Rizal – a great Thinker

Rizal, indeed, was a great thinker. He clearly saw in his day what we vaguely see around us today: religion and diseases flourishing hand in hand under ignorance, filth, hate, and poverty. What irked the friars against Rizal was his refusal to continue to believe in Christianity; for, he learned to be on the side of humanity. For my part, if there’s life after death, it’s great thinkers like Rizal that I should wish to be with. Otherwise, if I will just find myself in the company of Filipino theologians, or among the Opus Dei gang – the kind of people who had Rizal put to death, please Lord spare me the sacred horror. I would rather be in hell. Poch Suzara

Rizal’s Spanish Friars

If the Spanish friars had only introduced the concept of humanism instead of establishing in the Philippines religious barbarism and other forms of supernaturalism, Filipino priests like Gomez, Burgos, and Zamora need not have been garroted to death for wanting reforms within the Catholic Church in their time. Moreover, great thinkers like Jose Rizal need not have been executed by firing squad for writing to promote common human decency amongst Filipino learning to enjoy throughout the land national pride and Asian dignity. Poch Suzara

Lies about Rizal

Rizal never said or wrote: “It was my pride that ruined me.” Those words were put into the mouth of Rizal by his official prize-winning biographer Leon Maria Guerrero who believed, as a Catholic, the Rizal retraction story as concocted by the sciolistic friars. Moreover, Rizal never “got rid of his political appetite, moral perplexities, and intellectual pride.” On the contrary, Rizal chose to die proudly. After the friars stripped him of his dignity, it was no longer possible for Rizal to go on living as a decent man and as a thinking Filipino. Poch Suzara

Rizal’s Killers

What kind of men needed to see Rizal dead, discarded and forgotten? Were they men of reason, logic, science or philosophy? Were they avid readers, critical thinkers, or scientific investigators? Were they men at home with civilized humanity? No! On the contrary, Rizal’s enemies were the friends of blind faith: - the superstitious primitives, the sanctimonious hypocrites, and those indeed who were selfish, greedy, stupid, and insane. Rizal now dead more than a hundred years ago, still have the same enemies alive today. They are the ones insisting that it makes no difference whether Rizal retracted from his religious, political and philosophical principles or not. What a silly conclusion to bestow upon the greatest of Filipino seminal thinker who died for the liberation of the Filipino mind and heart, and indeed, for all mankind. Poch Suzara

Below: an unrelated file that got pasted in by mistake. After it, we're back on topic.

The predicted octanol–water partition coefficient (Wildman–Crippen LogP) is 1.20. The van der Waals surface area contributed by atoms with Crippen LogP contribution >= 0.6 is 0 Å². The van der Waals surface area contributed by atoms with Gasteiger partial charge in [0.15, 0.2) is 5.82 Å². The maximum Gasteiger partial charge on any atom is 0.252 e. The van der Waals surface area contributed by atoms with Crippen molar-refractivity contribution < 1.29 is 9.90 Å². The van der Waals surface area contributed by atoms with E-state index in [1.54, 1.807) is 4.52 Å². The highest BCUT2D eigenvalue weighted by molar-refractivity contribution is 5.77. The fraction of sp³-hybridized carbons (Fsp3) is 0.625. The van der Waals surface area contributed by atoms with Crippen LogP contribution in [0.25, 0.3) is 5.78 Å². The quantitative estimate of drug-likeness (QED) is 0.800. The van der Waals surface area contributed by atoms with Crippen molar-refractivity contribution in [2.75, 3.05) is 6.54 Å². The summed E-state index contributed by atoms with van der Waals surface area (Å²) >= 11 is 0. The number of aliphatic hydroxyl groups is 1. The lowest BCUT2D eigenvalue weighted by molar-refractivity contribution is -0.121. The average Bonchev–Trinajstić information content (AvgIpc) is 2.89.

Friday, December 23, 2005


Before he died at the age of 98, mathematician-logician-philosopher- humanist Bertrand Russell said, “If we must die, let us die sober, and not drunk with lies.”

To me, in my simplicity, as a great admirer of Jose Rizal, I believe he died sober; but those in power who had him executed at the age of 30, and those who concocted his retraction story, were the ones drunk with brazen lies.

I defy anyone who believes Jose Rizal, the first great humanist the Philippines has ever produced, died a coward engrossed in childish fairy tales.

And why do I say Rizal was a great humanist? What else do you call a man who was committed to the application of reason and science and to solving human problems of the here and the now?

What else do you call a man who deplored efforts to denigrate human intelligence, who did not seek to explain the world in supernatural terms, and who did not look outside nature for salvation? A man who wanted to leave this world one day a better place than he found it.

What else do you call a man who valued scientific discoveries that have contributed to the betterment of human existence? Who was concerned with securing justice and fairness by eliminating discrimination and intolerance in society?

What else do you call a man who attempted to transcend divisive parochial loyalties based on race, religion, gender, nationality, creed, class, sexual orientation, ethnicity and who worked for the spread of common human decency?